Urbanists are quick to champion the benefits of cities and how they drive economic growth, education, health improvements, and if built and managed well are the best way to achieve ‘sustainable development.’ But rarely do we talk about how cities nurture and encourage love, not to mention great parties, rock and roll, and all those passionate sporting events.
Cities don’t make love possible, but they sure do make it easier. Cities are all about connections, opportunities and logistical challenges. Take Valentine’s Day and the ‘average guy’ in the US. He will spend about $168 this year to celebrate, and woo, his love (women spend about half that). Over the last six weeks about 700 million fresh cut flowers passed through Miami International to be processed at one of the 23 chilled warehouses within five miles of the airport. Making sure no pests or contraband were brought in with the flowers required several thousand US Customs and Agriculture officers working round the clock.
Valentine’s flowers in the US come mainly from Colombia and Ecuador (about a third are roses for the serious romantic). The flowers are distributed almost entirely on just one day, making Valentine’s Day the largest logistical challenge for any florist.
For Valentine’s night about $3.6 billion will be spent on restaurant dinners in the US, helping to lead to the gifting of about $4 billion in jewelry. Love will follow.
Cities are the catalysts for most of our celebrations. Valentine’s Day is thought to have its origins to a city – Rome – where Saint Valentine was martyred around 270 CE. The patron saint of lovers story led to the exchange of cards in the UK in the 1880s. This was more commercialized by the US and Canada in the mid Twentieth Century. Valentine’s Day is now quickly globalizing through the world’s cities, especially the romantic ones.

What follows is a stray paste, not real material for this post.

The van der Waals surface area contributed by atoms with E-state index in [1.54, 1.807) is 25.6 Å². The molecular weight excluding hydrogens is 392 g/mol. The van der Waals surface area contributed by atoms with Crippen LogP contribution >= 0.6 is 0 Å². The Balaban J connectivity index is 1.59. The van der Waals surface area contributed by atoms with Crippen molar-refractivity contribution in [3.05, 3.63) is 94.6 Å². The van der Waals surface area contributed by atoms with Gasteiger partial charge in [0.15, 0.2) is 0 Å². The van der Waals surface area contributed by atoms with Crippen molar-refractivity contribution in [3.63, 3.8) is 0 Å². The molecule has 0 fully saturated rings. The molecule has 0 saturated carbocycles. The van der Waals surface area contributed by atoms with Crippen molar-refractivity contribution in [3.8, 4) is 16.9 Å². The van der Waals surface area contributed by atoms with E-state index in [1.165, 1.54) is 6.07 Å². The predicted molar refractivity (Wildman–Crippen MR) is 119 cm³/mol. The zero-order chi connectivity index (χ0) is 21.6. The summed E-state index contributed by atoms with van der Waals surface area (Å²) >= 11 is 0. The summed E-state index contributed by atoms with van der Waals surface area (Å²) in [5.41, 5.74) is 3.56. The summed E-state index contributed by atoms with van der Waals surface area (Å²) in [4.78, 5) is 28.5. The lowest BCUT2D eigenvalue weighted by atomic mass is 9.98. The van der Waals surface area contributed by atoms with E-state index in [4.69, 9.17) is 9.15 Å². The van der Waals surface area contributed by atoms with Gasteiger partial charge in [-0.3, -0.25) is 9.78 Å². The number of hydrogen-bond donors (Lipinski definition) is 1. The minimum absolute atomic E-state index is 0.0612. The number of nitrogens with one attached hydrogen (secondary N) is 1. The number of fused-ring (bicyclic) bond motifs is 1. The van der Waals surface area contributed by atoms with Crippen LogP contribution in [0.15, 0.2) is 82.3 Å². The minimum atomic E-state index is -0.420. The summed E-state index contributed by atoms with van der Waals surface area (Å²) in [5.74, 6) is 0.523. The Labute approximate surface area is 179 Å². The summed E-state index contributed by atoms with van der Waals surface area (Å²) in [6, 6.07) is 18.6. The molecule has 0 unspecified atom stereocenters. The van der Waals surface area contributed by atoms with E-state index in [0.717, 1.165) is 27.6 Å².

For the alternative romantic who wants to buck the commercial aspects of Valentine’s Day, Jim Pynn, superintendent of the Newton Creek Sewage Plant in New York City has the perfect idea. This Valentine’s Day the weekly tours of the sewage plant are specially designed for lovers. Every couple gets a few Hershey Kisses and an experience that they can talk about for a lifetime.
Cities pose enormous logistical challenges: distributing food and flowers, collecting and processing waste, growing local economies, and providing security for residents. A good city provides these services with most people oblivious to the complexities and challenges associated with the tasks. This lets the city resident focus on more important things – like falling in love. Happy Valentine’s Day; with love from your city.
Editor’s Note: Dan’s Valentine’s Day blog refers to recent news reports of a special Valentine’s Day tour being organized by New York City’s Department of Environmental Protection at Newtown Creek, NYC’s largest wastewater treatment plant. For those interested in learning more about the tour and booking their place on it, we recommend you first read this. For the rest, you will miss one of the highlights of the tour: the plant’s giant egg-shaped digesters (see picture below), which breaks down the waste into harmless sludge and gas.